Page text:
“Not only was he shot down in the Pacific, had the longest journey in a life-raft ever recorded but then, instead of salvation, gets washed up on the verge of death on the worst torture island that the Japanese had in the middle of nowhere,” Grylls said.

2. Nando Parrado One of the Uruguayan rugby players who were immortalized in the movie Alive, which told the story of the desperate decision to resort to cannibalism when a plane carrying the team crashed high in the Andes. Parrado was one of the men who set out without any mountaineering equipment to find help and save the other survivors.

“The survivors of Flight 571 showed remarkable courage, ingenuity and, I think, dignity. They demonstrated a fact as old as life itself: that when death seems almost certain, one of the most human reactions is a refusal to lie down and let it win.”

3. Captain James Riley. After a shipwreck on the coast of Africa in 1815, a band of American sailors were captured as slaves by nomads in the Sahara desert. Some of them survived in the searing heat by drinking camel’s urine as their white skin and flesh burned and fell from their bodies. Riley eventually secured freedom for his men by tricking a slave-owner.

“When Captain Riley returned to America he published his memoirs. It became a bestseller, even in a land where slavery was commonplace… young Abraham Lincoln read Sufferings in Africa, and later said that Riley’s story had a great influence on him.”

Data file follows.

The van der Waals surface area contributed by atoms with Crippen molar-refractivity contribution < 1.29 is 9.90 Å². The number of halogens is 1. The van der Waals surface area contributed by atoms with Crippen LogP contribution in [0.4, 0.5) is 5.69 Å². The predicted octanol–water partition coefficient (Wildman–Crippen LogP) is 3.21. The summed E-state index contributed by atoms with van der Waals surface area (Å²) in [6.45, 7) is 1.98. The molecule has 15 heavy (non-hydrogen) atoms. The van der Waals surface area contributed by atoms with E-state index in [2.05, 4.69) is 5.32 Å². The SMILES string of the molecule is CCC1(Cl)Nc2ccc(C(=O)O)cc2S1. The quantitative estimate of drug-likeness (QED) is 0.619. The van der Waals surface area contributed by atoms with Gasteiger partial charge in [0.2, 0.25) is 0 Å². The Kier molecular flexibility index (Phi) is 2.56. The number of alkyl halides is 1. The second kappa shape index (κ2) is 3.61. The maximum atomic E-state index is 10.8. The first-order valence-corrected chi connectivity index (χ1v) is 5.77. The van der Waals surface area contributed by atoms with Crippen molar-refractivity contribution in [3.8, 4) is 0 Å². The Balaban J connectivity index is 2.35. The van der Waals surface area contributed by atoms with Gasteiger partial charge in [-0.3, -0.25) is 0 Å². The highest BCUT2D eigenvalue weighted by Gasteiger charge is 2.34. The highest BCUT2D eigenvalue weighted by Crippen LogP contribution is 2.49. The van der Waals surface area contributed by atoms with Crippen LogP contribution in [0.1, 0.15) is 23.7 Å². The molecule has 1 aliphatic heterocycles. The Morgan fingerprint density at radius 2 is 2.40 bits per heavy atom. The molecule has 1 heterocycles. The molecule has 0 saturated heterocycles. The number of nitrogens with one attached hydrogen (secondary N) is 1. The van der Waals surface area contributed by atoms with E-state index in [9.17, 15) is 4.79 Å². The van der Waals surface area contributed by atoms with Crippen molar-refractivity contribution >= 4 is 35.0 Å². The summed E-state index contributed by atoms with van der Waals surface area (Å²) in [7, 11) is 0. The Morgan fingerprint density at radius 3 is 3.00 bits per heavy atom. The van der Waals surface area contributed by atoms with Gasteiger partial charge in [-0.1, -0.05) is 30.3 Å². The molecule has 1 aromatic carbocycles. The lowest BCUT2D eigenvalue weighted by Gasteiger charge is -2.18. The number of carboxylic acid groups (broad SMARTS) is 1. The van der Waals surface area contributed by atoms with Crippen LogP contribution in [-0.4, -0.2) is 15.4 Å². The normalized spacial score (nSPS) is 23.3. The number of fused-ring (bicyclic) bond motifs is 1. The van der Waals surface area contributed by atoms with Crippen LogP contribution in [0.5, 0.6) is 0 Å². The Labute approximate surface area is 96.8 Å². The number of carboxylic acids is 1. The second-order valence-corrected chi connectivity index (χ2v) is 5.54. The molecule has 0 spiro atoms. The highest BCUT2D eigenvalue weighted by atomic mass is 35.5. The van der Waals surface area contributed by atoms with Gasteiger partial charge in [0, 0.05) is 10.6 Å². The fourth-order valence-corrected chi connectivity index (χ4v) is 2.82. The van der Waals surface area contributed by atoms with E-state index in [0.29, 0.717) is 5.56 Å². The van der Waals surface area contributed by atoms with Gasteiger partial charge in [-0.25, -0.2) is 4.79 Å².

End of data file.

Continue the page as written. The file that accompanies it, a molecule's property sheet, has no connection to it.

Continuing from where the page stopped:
4. Juliane Koepcke. The German schoolgirl was 17 when her plane came apart in mid-air over Peru and she plunged 10,000ft into the jungle still strapped into her seat. With a broken collar-bone and maggot invested wounds, she walked and swam through the jungle without food for 10 days until she found help, vultures circling overhead throughout.

“She survived the horrific ordeal of the next ten days by using the little knowledge she had to very good effect. Despite the terrifying situation she found herself in, she stayed calm and adapted her mindset to survive the jungle terrain around her. She trusted her instinct and refused to give in, despite the often hopeless outlook of her situation...She kept her cool and she kept moving. She ignored the pain, and she stuck to her plan. And, ultimately, it was that indomitable survivor spirit that saved her life. Now there’s a girl with some real grit.”